I thought about it, but the clamps I got have a little metal shield that protects the area. I did wipe a thin film of PB Blaster on the inside of the clamps to prevent them from pinching the hoses as I tightened them. I took the advise here and just barely tightened them. Knock on wood, not a drop has leaked from any of the hoses.

I even added an engine block heater (don't laugh) and so far that's not leaking either.
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Old 10-14-2015, 12:11 AM
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Red face

If your really paranoid about this just use the turbo style clamps ( bolt clamps) and be done

You can get them in just about what ever size you want.
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Old 10-14-2015, 03:24 AM
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I just remembered an old mechanic telling me that any time he did radiator hoses, he would put a thin layer of good old fashioned grease on the mating surfaces, I guess after it dries its kinda like a glue, and its water/coolant resistant. I dunno. Never tried it myself.
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Old 11-29-2015, 12:49 AM
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Had to Adjust Worm-Drive Hose Clamp After I saw Drip

Hi guys,
I hope you all had a fine Thanksgiving weekend.
Glad to find this page. Since my engine was rebuilt and all cooking components were replaced (in 2013), I never saw any leaks - even after 8-hour long drives.

However, the morning after Thanksgiving, I saw coolant dripping under upper radiator hose where it is clamped at radiator neck (see below). I re- tightened and checked when we got back to San Diego tonight. So far, no leaks

This could have been because of combination of:
(1) After-market constant-tension worm-drive hose clamp,
(2) Almost freezing temp in Las Vegas these past few days, making materials shrink when they cooled after a 6-hour drive, AND
(3) Hose looking like under tension (I may have to replace with something that would have more slack.)

So now I'm leaning toward replacing the worm-drive clamp (where hose material starts to squeeze through the slots/threads) with either OEM or Spring-Loaded ones like this from McMaster-Carr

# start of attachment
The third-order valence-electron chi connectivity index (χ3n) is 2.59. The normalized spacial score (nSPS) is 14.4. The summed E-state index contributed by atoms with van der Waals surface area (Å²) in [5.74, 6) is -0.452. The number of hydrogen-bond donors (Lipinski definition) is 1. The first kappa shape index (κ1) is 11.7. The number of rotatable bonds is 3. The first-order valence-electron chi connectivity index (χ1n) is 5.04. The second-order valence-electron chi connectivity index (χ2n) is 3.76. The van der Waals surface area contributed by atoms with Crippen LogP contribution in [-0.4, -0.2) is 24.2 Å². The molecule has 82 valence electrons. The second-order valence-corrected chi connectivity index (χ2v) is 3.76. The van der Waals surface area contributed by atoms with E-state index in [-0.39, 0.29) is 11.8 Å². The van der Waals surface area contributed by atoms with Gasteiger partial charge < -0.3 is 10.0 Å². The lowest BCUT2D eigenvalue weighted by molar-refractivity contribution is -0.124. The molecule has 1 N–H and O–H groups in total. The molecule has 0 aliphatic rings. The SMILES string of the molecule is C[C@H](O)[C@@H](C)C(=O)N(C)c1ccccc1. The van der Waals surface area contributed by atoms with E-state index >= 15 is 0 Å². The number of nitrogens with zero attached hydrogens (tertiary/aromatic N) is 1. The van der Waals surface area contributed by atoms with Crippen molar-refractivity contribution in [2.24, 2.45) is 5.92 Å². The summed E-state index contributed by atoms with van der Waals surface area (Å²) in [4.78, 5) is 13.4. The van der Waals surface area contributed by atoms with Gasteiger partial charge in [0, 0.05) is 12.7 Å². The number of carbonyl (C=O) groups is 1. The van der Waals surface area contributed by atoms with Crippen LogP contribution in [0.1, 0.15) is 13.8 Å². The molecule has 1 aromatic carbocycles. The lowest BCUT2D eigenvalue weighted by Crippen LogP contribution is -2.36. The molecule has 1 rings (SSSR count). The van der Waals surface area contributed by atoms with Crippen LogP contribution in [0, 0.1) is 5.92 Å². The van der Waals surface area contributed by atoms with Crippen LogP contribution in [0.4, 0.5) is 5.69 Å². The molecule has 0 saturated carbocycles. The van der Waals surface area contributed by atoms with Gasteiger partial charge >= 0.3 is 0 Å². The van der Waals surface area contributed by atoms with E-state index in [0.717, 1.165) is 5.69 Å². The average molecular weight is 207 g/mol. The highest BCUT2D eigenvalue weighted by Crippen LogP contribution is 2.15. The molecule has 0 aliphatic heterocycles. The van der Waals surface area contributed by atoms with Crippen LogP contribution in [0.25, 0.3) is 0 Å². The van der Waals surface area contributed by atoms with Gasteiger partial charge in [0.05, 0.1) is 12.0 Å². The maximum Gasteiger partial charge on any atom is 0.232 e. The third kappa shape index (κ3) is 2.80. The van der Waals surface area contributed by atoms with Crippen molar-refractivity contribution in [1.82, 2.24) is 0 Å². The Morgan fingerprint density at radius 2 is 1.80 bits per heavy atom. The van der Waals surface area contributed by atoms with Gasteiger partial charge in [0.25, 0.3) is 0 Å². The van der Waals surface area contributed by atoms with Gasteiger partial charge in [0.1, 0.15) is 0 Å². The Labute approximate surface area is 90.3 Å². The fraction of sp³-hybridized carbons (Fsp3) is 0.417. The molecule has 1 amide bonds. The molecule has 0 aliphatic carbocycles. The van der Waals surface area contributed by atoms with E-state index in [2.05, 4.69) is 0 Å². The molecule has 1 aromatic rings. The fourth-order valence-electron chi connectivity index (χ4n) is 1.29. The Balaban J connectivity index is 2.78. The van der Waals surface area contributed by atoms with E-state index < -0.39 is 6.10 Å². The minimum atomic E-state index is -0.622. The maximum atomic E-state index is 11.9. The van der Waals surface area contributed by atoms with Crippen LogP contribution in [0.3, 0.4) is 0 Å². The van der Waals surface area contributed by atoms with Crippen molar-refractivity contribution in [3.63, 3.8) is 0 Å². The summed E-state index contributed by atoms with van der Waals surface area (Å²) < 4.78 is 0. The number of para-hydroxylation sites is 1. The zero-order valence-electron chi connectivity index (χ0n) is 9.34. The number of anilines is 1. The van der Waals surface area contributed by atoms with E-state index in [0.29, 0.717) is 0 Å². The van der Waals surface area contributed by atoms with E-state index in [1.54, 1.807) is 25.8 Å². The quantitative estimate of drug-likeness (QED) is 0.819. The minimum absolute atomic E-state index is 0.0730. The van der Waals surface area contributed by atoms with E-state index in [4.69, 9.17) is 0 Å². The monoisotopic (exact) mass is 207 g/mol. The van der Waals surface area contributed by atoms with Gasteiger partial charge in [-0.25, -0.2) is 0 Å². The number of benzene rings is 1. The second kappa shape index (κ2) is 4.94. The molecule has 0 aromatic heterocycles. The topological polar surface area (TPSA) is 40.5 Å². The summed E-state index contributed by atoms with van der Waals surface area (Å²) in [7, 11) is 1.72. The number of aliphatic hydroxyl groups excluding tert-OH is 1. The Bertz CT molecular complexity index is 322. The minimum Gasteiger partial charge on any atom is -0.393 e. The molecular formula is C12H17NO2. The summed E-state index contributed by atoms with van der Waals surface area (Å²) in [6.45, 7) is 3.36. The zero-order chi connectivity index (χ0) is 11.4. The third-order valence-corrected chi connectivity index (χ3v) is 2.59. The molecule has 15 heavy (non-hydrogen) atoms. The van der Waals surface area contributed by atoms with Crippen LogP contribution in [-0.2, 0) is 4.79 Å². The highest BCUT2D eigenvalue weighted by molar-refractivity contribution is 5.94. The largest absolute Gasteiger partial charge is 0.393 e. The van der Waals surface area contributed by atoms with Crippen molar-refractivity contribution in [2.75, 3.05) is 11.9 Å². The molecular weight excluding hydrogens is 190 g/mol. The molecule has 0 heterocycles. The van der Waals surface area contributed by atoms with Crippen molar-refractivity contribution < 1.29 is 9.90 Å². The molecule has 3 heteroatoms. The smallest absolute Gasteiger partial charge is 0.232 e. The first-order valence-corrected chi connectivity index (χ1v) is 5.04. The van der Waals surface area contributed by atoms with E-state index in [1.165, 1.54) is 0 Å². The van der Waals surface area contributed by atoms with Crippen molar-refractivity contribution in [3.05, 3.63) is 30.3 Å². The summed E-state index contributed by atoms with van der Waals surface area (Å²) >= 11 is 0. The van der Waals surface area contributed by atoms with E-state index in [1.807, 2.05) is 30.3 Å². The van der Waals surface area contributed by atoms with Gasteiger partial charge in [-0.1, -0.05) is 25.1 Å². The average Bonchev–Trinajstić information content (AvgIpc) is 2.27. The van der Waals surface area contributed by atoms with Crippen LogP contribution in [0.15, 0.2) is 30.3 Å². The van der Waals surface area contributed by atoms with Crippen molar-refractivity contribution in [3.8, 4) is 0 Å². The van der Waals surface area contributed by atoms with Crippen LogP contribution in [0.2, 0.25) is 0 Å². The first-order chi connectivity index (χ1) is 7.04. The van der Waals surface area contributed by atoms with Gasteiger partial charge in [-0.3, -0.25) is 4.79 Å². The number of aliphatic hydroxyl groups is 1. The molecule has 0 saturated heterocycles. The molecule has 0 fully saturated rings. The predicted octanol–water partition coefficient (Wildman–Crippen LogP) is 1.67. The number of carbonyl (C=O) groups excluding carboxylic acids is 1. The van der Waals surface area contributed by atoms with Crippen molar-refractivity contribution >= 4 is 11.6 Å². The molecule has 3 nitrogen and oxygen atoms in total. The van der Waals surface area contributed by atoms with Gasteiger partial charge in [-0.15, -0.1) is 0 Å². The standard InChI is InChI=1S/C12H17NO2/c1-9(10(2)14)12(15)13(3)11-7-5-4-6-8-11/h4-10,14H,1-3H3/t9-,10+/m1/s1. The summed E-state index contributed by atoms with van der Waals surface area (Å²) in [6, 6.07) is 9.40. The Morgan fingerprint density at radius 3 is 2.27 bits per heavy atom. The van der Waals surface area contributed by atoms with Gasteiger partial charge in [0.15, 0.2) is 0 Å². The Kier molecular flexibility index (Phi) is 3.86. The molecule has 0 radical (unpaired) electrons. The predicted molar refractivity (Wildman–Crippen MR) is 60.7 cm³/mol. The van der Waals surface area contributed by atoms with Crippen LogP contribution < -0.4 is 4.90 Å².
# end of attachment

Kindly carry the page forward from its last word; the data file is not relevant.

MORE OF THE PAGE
Have you guys had any experience with the McMaster one?

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Old 11-30-2015, 05:24 AM
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I have not seen a McMaster clamp. It does seem like when I replace a hose at some time later I do need to go back and retighten it.

Last edited by Terrys87; 11-30-2015 at 04:27 PM.
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Old 11-30-2015, 01:51 PM
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Thanks, Terry.

Originally Posted by Terrys87 View Post
I have not seen a McMaster clamp. It does seem like hen I replace a hose at some time later I do need to go back and retighten it.
I think, like many people say, retightening is a necessary maintenance item for worm-drive clamps. That's fine with metal radiator fittings but I would be wary with plastic ones. I would just use a "lined" one where the un-threaded/un-slotted part of the metal strip extends under the slotted part (like on the McMaster one pictured below). This way, hose rubber would not get extruded through the slots.
McMaster Clamp looks like below.

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Last edited by RAD4Runner; 02-12-2019 at 12:01 PM.
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Old 11-30-2015, 02:20 PM
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Not that it helps, but I reused two of my OEM spring clamps on the plastic necks, and bought new, basic worm drive clamps for the other 4. No issues aside from having to retighten one of the worm drive clamps.
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Old 11-30-2015, 07:10 PM
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Originally Posted by mct75 View Post
Not that it helps, but I reused two of my OEM spring clamps on the plastic necks, and bought new, basic worm drive clamps for the other 4. No issues aside from having to retighten one of the worm drive clamps.
Makes sense and agrees with what many people are saying.
Clamps with give like OEM good for plastic connectors, and rigid worm-drive OK for steel connections but need to be retightened as the hose material compresses.